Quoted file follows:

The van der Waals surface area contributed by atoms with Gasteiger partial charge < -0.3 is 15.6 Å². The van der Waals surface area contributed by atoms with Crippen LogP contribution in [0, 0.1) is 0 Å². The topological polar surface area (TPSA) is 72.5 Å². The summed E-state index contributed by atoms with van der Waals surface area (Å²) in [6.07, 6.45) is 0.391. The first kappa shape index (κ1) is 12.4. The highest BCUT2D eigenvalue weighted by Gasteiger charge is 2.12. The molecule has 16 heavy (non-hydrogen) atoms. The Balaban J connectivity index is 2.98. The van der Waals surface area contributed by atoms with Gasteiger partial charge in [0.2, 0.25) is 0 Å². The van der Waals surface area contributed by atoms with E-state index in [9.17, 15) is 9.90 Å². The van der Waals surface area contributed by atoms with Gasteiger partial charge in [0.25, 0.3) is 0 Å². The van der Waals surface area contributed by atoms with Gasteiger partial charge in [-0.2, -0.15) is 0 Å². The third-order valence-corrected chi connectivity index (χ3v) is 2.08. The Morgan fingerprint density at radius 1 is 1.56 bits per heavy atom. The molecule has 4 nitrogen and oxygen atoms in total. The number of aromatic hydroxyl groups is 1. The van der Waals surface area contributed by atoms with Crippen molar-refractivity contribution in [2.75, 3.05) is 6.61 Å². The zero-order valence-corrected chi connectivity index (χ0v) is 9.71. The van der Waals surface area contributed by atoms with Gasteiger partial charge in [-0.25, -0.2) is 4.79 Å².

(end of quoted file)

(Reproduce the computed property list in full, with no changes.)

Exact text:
The van der Waals surface area contributed by atoms with Gasteiger partial charge < -0.3 is 15.6 Å². The van der Waals surface area contributed by atoms with Crippen LogP contribution in [0, 0.1) is 0 Å². The topological polar surface area (TPSA) is 72.5 Å². The summed E-state index contributed by atoms with van der Waals surface area (Å²) in [6.07, 6.45) is 0.391. The first kappa shape index (κ1) is 12.4. The highest BCUT2D eigenvalue weighted by Gasteiger charge is 2.12. The molecule has 16 heavy (non-hydrogen) atoms. The Balaban J connectivity index is 2.98. The van der Waals surface area contributed by atoms with Gasteiger partial charge in [0.2, 0.25) is 0 Å². The van der Waals surface area contributed by atoms with E-state index in [9.17, 15) is 9.90 Å². The van der Waals surface area contributed by atoms with Gasteiger partial charge in [0.25, 0.3) is 0 Å². The van der Waals surface area contributed by atoms with Gasteiger partial charge in [-0.2, -0.15) is 0 Å². The third-order valence-corrected chi connectivity index (χ3v) is 2.08. The Morgan fingerprint density at radius 1 is 1.56 bits per heavy atom. The molecule has 4 nitrogen and oxygen atoms in total. The number of aromatic hydroxyl groups is 1. The van der Waals surface area contributed by atoms with Crippen molar-refractivity contribution in [2.75, 3.05) is 6.61 Å². The zero-order valence-corrected chi connectivity index (χ0v) is 9.71. The van der Waals surface area contributed by atoms with Gasteiger partial charge in [-0.25, -0.2) is 4.79 Å².